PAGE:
And the winner is…Cassini-Huygens, in triple overtime.

The spaceship conceived in 1982 and launched fifteen years later, will crash into Saturn on September 15, after a mission of 19 years and 355 days, powered by the audacity and technical prowess of scientists and engineers from 17 different countries, and 72 pounds of plutonium.

The mission was so successful that it was extended three times; it was intended to last only until 2008.

Since April, the ship has been continuing to orbit Saturn, swinging through the 1,500-mile gap between the planet and its rings, an area not previously explored. This is a good maneuver for a spaceship nearing the end of its mission, since colliding with a rock could end things early.

Cassini will dive a little deeper and plunge toward Saturn’s surface, where it will transmit data until it burns up in the planet’s atmosphere. The radio signal will arrive here early Friday morning, Eastern time. A NASA video explains.

In the years since Cassini has launc…

Missing the Point about Pennsylvania’s Nuclear Plants

A group that includes oil and gas companies in Pennsylvania released a study on Monday that argues that twenty years ago, planners underestimated the value of nuclear plants in the electricity market. According to the group, that means the state should now let the plants close.


The question confronting the state now isn’t what the companies that owned the reactors at the time of de-regulation got or didn’t get. It’s not a question of whether they were profitable in the '80s, '90s and '00s. It’s about now. Business works by looking at the present and making projections about the future.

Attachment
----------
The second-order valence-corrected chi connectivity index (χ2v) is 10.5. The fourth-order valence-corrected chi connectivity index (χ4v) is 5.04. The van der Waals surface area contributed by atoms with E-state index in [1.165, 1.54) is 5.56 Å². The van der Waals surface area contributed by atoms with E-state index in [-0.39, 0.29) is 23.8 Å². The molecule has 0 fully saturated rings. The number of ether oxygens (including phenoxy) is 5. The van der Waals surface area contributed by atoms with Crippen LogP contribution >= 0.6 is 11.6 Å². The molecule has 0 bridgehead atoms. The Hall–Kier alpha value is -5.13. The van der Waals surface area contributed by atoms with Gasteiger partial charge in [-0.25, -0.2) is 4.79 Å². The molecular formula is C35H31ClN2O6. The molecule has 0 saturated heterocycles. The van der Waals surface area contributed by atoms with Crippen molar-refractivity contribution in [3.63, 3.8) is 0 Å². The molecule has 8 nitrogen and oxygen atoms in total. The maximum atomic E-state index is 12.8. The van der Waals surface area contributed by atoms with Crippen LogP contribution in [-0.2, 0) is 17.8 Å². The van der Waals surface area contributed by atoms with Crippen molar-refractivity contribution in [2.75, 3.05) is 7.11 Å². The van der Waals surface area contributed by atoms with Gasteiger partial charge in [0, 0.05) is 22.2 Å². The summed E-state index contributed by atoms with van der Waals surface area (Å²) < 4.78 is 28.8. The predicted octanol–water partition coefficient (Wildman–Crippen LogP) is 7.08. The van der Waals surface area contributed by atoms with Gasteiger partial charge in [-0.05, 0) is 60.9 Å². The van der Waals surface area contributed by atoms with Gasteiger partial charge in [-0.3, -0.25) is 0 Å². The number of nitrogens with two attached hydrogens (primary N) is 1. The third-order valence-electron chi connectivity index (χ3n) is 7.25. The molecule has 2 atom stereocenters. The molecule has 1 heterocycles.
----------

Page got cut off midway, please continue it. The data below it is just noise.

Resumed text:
Is losing the nuclear plants what’s best for the state going forward?

Pennsylvania needs clean air. It needs jobs. And it needs protection against over-reliance on a single fuel source.

What the reactors need is recognition of all the value they provide. The electricity market is depressed, and if electricity is treated as a simple commodity, with no regard for its benefit to clean air o…

Why Nuclear Plant Closures Are a Crisis for Small Town USA

Nuclear plants occupy an unusual spot in the towns where they operate: integral but so much in the background that they may seem almost invisible. But when they close, it can be like the earth shifting underfoot., the Gannett newspaper that covers the Lower Hudson Valley in New York, took a look around at the experience of towns where reactors have closed, because the Indian Point reactors in Buchanan are scheduled to be shut down under an agreement with Gov. Mario Cuomo.

From sea to shining sea, it was dismal. It wasn’t just the plant employees who were hurt. The losses of hundreds of jobs, tens of millions of dollars in payrolls and millions in property taxes depressed whole towns and surrounding areas. For example:

Vernon, Vermont, home to Vermont Yankee for more than 40 years, had to cut its municipal budget in half. The town closed its police department and let the county take over; the youth sports teams lost their volunteer coaches, and Vernon Elementary School lost th…